Cagua E. Fernando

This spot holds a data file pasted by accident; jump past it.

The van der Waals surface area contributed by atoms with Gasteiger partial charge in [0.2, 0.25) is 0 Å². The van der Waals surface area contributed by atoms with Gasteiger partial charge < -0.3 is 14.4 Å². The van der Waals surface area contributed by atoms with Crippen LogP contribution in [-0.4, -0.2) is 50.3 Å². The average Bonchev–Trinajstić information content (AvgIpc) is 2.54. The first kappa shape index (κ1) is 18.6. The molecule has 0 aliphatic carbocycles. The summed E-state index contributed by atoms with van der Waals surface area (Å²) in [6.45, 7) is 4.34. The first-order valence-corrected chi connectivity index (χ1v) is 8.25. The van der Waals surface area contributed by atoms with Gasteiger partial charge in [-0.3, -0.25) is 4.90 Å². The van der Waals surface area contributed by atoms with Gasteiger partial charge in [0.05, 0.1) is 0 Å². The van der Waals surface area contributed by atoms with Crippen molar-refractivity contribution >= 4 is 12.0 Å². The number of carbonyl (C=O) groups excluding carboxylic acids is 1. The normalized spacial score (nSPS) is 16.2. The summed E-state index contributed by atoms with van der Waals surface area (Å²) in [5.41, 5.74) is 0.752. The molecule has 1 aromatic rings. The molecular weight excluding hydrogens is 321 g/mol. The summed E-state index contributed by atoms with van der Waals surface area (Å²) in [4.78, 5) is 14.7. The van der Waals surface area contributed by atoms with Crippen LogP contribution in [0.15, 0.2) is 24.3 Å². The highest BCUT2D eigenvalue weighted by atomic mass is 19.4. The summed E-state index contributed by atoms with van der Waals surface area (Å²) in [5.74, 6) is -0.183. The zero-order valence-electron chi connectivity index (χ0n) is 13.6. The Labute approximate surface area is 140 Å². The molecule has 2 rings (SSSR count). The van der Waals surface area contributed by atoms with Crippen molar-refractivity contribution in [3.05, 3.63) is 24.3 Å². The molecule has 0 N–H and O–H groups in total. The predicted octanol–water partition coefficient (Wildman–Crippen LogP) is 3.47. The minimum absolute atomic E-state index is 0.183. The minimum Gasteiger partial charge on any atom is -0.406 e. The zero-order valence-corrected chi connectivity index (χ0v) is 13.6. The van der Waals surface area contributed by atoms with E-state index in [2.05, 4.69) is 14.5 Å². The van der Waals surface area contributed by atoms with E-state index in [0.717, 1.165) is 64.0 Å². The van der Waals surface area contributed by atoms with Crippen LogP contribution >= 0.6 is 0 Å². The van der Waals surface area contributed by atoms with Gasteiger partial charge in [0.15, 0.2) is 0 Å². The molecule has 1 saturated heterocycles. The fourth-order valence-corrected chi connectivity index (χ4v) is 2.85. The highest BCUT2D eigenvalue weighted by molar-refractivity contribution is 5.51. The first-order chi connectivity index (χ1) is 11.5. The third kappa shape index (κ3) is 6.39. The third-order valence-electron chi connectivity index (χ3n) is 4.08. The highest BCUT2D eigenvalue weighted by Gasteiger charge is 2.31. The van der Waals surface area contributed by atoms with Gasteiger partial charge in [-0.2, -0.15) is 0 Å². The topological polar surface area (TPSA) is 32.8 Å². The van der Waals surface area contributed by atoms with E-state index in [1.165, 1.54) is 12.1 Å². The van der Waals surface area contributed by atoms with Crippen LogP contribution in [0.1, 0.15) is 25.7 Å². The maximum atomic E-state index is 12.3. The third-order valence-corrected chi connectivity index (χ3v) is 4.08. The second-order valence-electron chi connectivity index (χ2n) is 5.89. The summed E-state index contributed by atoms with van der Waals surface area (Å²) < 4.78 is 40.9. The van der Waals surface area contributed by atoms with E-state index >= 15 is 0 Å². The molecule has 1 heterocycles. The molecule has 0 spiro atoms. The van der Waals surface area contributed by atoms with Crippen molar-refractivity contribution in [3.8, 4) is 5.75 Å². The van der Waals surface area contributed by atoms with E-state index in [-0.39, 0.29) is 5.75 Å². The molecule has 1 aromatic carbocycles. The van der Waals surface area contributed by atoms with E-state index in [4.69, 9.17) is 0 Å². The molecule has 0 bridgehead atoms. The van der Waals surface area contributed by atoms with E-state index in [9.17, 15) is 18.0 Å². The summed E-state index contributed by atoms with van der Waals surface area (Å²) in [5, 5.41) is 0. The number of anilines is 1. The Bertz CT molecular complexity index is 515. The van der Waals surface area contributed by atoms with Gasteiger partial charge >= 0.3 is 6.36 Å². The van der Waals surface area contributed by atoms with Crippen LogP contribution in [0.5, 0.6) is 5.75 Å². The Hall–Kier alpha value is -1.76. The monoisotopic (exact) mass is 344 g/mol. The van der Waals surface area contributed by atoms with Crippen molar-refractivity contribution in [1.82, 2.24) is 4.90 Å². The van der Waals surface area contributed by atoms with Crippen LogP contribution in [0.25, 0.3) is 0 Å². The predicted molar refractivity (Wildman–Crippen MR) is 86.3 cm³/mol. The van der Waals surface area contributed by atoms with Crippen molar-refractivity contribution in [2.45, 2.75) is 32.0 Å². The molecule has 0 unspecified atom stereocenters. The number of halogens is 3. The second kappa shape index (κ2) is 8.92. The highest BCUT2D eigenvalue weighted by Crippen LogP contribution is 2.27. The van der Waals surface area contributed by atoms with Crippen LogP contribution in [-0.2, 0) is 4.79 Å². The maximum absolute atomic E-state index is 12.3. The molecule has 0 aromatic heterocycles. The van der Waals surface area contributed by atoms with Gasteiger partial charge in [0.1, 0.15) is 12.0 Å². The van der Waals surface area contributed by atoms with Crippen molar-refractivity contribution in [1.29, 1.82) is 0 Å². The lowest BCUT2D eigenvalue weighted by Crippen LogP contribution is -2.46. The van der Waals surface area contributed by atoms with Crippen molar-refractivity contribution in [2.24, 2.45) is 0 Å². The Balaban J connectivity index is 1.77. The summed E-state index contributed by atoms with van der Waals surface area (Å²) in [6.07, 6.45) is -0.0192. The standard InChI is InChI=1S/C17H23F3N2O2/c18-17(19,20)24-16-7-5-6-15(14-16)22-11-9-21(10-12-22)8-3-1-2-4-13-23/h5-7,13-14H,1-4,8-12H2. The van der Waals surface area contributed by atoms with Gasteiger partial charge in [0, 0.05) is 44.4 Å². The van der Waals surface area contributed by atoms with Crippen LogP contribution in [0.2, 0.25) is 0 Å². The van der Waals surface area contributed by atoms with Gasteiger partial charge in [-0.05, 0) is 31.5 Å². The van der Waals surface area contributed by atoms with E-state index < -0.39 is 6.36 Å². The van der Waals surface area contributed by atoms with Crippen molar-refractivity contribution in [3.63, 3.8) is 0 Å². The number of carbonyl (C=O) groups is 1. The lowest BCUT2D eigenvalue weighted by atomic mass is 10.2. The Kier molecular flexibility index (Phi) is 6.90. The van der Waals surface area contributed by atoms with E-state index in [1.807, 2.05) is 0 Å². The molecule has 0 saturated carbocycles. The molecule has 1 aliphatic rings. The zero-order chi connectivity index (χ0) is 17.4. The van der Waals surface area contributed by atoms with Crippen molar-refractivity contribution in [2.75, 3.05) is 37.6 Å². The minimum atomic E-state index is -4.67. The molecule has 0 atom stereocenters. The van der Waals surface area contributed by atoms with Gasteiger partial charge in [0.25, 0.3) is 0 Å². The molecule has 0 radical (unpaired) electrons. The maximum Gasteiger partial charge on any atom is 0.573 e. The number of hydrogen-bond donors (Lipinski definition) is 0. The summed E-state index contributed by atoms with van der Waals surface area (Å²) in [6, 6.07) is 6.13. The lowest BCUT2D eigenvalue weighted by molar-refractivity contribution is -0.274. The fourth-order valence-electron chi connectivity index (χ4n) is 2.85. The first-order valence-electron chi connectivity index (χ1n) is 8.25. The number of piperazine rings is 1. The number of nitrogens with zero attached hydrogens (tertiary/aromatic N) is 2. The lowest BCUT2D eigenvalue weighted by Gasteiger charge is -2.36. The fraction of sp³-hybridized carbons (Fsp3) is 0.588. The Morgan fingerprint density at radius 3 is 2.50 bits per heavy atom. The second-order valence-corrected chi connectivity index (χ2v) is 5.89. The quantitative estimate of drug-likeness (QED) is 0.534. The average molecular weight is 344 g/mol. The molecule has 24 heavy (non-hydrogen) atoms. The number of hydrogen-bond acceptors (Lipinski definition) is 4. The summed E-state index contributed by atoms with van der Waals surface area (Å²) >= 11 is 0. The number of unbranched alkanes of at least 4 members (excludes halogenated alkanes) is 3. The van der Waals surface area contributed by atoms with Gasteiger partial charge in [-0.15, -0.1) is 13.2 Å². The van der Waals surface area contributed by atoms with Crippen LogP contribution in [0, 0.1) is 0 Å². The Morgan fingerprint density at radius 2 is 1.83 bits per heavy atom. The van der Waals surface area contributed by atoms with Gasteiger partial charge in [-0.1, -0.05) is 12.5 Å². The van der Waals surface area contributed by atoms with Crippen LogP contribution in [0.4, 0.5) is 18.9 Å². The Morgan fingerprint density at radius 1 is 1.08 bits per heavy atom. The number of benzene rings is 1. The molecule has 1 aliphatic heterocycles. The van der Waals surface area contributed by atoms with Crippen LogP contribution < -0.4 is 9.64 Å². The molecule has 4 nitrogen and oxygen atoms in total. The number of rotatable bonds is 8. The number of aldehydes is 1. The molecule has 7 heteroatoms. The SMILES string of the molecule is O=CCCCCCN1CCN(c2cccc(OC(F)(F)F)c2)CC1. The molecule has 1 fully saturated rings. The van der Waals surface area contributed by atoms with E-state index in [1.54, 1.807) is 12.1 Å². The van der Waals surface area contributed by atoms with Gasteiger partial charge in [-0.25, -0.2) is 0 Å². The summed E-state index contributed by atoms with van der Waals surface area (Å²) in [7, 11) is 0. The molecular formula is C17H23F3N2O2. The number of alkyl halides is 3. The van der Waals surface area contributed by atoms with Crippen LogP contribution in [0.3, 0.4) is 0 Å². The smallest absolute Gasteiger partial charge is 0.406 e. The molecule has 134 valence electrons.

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PreprintTopography and biological noise determine acoustic detectability on coral reefs( 2013-07) Cagua, E. Fernando ; Berumen, Michael L. ; Tyler, E. H. M.Acoustic telemetry is an increasingly common tool for studying the movement patterns, behaviour, and site fidelity of marine organisms, but to accurately interpret acoustic data, the variability, periodicity and range of detectability between acoustic tags and receivers must be understood. The relative and interactive effects of topography with biological and environmental noise have not been quantified on coral reefs. We conduct two long-term range tests (one and four months duration) on two different reef types in the central Red Sea, to determine the relative effect of distance, depth, topography, time of day, wind, lunar phase, sea surface temperature and thermocline on detection probability. Detectability, as expected, declines with increasing distance between tags and receivers, and we find average detection ranges of 530 and 120 m, using V16 and V13 tags respectively, but the topography of the reef can significantly modify this relationship, reducing the range by ~70%, even when tags and receivers are in line-of-sight. Analyses that assume a relationship between distance and detections must therefore be used with care. Nighttime detection range was consistently reduced in both locations and detections varied by lunar phase in the four month test, suggesting a strong influence of biological noise (reducing detection probability up to 30%), notably more influential than other environmental noises, including wind-driven noise, which is normally considered important in open-water environments. Analysis of detections should be corrected in consideration of the diel patterns we find, and range tests or sentinel tags should be used for more than one month to quantify potential changes due to lunar phase. Some studies assume that the most usual factor limiting detection range is weather-related noise; this cannot be extrapolated to coral reefs.